Notes from the Reuse Movement

Of the three environmentalist R's, I've always seen Reuse as a quiet little brother to the slightly over-glorified Recycle and the get-tough Reduce. Lately, though, it seems like the littlest R is getting all growed up.

Reusing building and remodeling materials has become a sizable business, with tax incentives prodding constructors and deconsturctors alike with reason to repurpose those old solid-core doors and clay roofing tiles rather than chuck them landfill-ward. And it's not just earth-shippers and hippies on the reusable tip. The Singing Saw is a lumberyard outside of Boulder, Colo., that sells wood reclaimed from farmhouses and barns back East for many pretty pennies.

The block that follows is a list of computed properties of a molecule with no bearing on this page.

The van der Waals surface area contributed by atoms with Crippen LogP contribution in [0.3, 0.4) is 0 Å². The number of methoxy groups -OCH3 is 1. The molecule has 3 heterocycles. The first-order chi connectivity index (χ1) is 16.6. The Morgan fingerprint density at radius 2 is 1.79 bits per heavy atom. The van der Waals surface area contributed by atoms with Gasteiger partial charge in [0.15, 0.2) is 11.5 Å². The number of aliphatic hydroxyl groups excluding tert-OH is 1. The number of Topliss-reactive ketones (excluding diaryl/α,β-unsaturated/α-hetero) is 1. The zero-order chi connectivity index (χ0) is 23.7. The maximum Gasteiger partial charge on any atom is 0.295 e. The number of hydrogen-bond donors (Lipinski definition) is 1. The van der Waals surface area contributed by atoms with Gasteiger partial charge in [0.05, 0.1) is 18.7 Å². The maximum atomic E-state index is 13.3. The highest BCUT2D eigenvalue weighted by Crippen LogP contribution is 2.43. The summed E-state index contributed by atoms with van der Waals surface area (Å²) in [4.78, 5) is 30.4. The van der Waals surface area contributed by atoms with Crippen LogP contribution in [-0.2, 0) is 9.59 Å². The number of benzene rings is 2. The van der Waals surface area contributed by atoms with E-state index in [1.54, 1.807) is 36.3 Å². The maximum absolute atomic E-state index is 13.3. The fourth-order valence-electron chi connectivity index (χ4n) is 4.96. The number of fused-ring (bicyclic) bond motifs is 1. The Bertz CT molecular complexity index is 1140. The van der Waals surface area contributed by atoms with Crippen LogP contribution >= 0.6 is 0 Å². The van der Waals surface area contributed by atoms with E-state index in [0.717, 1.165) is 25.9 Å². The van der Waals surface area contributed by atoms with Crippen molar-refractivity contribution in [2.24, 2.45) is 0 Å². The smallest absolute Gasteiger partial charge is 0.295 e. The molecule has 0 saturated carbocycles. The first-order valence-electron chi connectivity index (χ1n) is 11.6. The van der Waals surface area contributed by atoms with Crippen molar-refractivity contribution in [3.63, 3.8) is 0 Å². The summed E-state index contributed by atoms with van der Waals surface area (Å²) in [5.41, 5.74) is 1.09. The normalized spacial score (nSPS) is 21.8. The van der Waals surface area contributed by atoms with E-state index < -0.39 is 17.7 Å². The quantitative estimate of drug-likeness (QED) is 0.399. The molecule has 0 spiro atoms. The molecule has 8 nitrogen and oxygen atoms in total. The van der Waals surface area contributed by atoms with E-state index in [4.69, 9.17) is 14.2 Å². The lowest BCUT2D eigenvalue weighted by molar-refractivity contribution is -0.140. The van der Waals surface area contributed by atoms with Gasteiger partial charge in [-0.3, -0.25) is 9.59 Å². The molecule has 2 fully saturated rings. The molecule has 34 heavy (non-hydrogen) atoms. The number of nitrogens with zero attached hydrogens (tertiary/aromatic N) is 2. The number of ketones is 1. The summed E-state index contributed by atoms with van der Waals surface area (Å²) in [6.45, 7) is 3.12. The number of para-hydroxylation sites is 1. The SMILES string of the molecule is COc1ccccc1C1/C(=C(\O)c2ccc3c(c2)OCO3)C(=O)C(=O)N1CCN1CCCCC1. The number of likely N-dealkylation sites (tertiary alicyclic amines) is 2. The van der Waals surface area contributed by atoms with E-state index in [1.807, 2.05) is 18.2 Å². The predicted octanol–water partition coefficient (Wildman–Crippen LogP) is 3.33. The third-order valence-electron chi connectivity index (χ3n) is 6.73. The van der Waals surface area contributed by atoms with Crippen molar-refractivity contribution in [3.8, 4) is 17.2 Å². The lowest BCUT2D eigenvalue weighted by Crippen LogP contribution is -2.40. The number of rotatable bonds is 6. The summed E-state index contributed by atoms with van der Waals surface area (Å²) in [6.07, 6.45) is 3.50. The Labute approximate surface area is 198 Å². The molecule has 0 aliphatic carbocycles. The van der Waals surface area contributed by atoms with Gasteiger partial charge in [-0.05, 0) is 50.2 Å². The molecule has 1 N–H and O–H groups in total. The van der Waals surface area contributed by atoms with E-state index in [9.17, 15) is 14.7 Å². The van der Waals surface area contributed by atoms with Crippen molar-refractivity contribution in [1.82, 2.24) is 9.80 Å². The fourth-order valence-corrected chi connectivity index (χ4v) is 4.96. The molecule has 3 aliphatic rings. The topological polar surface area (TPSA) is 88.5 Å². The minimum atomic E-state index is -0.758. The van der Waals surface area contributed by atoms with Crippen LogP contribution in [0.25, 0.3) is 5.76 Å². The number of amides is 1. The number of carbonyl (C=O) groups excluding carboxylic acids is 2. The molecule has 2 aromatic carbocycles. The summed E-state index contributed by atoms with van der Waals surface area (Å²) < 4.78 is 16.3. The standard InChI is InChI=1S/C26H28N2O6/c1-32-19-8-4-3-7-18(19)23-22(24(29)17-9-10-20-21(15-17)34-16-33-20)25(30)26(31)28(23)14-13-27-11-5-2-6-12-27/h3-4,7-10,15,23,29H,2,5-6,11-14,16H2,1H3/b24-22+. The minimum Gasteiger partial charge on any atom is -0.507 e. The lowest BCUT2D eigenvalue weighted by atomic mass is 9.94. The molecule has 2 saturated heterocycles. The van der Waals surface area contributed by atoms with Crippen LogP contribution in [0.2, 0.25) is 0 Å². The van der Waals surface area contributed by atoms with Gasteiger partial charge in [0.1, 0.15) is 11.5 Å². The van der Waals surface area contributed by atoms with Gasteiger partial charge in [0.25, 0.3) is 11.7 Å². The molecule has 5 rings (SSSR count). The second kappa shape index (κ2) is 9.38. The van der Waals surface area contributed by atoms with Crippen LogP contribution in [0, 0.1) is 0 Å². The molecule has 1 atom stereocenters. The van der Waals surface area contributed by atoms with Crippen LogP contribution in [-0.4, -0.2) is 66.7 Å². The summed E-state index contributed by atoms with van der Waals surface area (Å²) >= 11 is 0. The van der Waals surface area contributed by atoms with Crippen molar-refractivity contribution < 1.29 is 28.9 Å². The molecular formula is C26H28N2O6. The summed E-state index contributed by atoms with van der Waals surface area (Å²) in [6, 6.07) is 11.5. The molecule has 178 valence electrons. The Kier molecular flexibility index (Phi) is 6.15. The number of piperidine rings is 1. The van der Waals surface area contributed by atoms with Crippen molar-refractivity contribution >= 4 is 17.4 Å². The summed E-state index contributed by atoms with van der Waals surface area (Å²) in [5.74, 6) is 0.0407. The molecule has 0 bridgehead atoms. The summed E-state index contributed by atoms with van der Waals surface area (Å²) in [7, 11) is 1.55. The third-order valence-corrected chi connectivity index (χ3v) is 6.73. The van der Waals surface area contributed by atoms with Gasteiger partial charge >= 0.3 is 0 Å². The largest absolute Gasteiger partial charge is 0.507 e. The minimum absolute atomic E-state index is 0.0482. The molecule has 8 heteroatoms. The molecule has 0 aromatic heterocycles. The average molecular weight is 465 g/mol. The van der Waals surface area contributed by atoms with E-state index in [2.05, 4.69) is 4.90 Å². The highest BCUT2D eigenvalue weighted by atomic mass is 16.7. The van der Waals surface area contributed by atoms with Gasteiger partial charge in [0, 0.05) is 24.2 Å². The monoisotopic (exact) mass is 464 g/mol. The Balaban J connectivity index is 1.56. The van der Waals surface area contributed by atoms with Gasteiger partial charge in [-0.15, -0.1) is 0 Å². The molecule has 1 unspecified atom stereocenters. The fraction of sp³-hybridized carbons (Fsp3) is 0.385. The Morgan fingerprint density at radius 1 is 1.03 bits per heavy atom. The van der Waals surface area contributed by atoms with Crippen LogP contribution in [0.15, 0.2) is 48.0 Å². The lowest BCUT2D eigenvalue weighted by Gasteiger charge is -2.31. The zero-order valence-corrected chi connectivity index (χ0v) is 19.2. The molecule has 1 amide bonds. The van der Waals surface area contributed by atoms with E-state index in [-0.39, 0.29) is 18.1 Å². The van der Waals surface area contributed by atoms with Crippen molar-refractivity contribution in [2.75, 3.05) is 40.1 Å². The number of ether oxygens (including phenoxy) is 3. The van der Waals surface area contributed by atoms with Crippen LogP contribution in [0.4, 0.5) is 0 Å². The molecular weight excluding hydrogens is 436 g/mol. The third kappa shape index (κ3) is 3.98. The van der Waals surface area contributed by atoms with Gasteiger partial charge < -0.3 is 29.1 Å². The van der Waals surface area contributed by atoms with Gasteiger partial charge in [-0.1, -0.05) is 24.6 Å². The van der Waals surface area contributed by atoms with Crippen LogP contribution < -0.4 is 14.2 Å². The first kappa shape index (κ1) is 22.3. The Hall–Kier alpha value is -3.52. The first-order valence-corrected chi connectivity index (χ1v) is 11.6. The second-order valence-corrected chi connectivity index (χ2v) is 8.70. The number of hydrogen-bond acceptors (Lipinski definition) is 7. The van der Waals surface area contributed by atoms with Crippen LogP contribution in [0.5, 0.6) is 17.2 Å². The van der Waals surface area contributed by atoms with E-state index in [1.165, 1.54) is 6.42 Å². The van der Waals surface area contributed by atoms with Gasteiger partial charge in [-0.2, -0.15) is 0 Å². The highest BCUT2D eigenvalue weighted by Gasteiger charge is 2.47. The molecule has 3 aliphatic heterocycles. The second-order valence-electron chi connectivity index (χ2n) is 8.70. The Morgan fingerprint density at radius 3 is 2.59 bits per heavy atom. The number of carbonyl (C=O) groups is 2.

At the other end of the spectrum is a little phenomenon called Freecycle, a kind of online re-gifting coordinator. You list unwanted doodads on your local Freecycle site; someone with a dire need for doodads takes it off your hands, no money exchanged. You need gewgaws? Post an ad asking for some and, usually, ye shall receive. 

What got me thinking of all this is a remarkable profile in today's New York Times about a Filipina woman who scavenges trash in Manila for a living. Talk about reuse: Teresa Janoras collects rotting food that gets sold to pig farmers, work for which she is paid a $3 daily wage. But, Janoras also collects packaging ribbons that others have thrown away and turns them into woven bags that she sells, and the steps to her house look — from the picture — to be repurposed tires.

One of the more surreal tidbits from the story: former Philippines first lady Imelda Marcos, she of the packrat-like shoe fetish, makes jewelry out of discard plastic. Something tells me she doesn't dig for it herself.

 

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